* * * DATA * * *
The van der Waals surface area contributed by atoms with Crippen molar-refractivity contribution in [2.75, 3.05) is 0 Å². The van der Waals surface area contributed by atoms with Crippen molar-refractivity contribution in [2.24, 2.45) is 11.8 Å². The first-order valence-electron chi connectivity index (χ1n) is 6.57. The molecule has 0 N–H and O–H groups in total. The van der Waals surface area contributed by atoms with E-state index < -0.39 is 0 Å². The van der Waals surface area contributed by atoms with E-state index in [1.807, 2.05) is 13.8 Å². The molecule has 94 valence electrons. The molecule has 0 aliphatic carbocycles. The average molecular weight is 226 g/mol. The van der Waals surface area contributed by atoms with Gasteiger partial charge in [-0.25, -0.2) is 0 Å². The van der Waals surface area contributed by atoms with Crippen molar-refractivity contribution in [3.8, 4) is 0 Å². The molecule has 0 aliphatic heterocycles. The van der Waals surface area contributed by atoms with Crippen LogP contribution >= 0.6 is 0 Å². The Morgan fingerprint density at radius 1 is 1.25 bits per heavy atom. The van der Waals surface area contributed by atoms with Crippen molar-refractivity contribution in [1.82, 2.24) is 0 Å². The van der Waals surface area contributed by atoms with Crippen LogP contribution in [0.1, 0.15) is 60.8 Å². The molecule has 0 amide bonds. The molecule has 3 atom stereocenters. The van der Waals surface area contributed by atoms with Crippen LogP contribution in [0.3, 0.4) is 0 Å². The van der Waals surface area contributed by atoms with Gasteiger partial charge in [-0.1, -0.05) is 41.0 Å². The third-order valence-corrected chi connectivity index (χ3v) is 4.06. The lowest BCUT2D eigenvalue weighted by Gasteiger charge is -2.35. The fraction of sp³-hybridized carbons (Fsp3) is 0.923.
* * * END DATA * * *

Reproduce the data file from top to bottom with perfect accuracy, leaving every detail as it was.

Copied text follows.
The van der Waals surface area contributed by atoms with Crippen molar-refractivity contribution in [2.75, 3.05) is 0 Å². The van der Waals surface area contributed by atoms with Crippen molar-refractivity contribution in [2.24, 2.45) is 11.8 Å². The first-order valence-electron chi connectivity index (χ1n) is 6.57. The molecule has 0 N–H and O–H groups in total. The van der Waals surface area contributed by atoms with E-state index < -0.39 is 0 Å². The van der Waals surface area contributed by atoms with E-state index in [1.807, 2.05) is 13.8 Å². The molecule has 94 valence electrons. The molecule has 0 aliphatic carbocycles. The average molecular weight is 226 g/mol. The van der Waals surface area contributed by atoms with Gasteiger partial charge in [-0.25, -0.2) is 0 Å². The van der Waals surface area contributed by atoms with Crippen molar-refractivity contribution in [3.8, 4) is 0 Å². The molecule has 0 aliphatic heterocycles. The van der Waals surface area contributed by atoms with Crippen LogP contribution >= 0.6 is 0 Å². The Morgan fingerprint density at radius 1 is 1.25 bits per heavy atom. The van der Waals surface area contributed by atoms with Crippen molar-refractivity contribution in [1.82, 2.24) is 0 Å². The van der Waals surface area contributed by atoms with Crippen LogP contribution in [0.1, 0.15) is 60.8 Å². The molecule has 0 amide bonds. The molecule has 3 atom stereocenters. The van der Waals surface area contributed by atoms with Crippen LogP contribution in [0.3, 0.4) is 0 Å². The van der Waals surface area contributed by atoms with Gasteiger partial charge in [-0.1, -0.05) is 41.0 Å². The third-order valence-corrected chi connectivity index (χ3v) is 4.06. The lowest BCUT2D eigenvalue weighted by Gasteiger charge is -2.35. The fraction of sp³-hybridized carbons (Fsp3) is 0.923.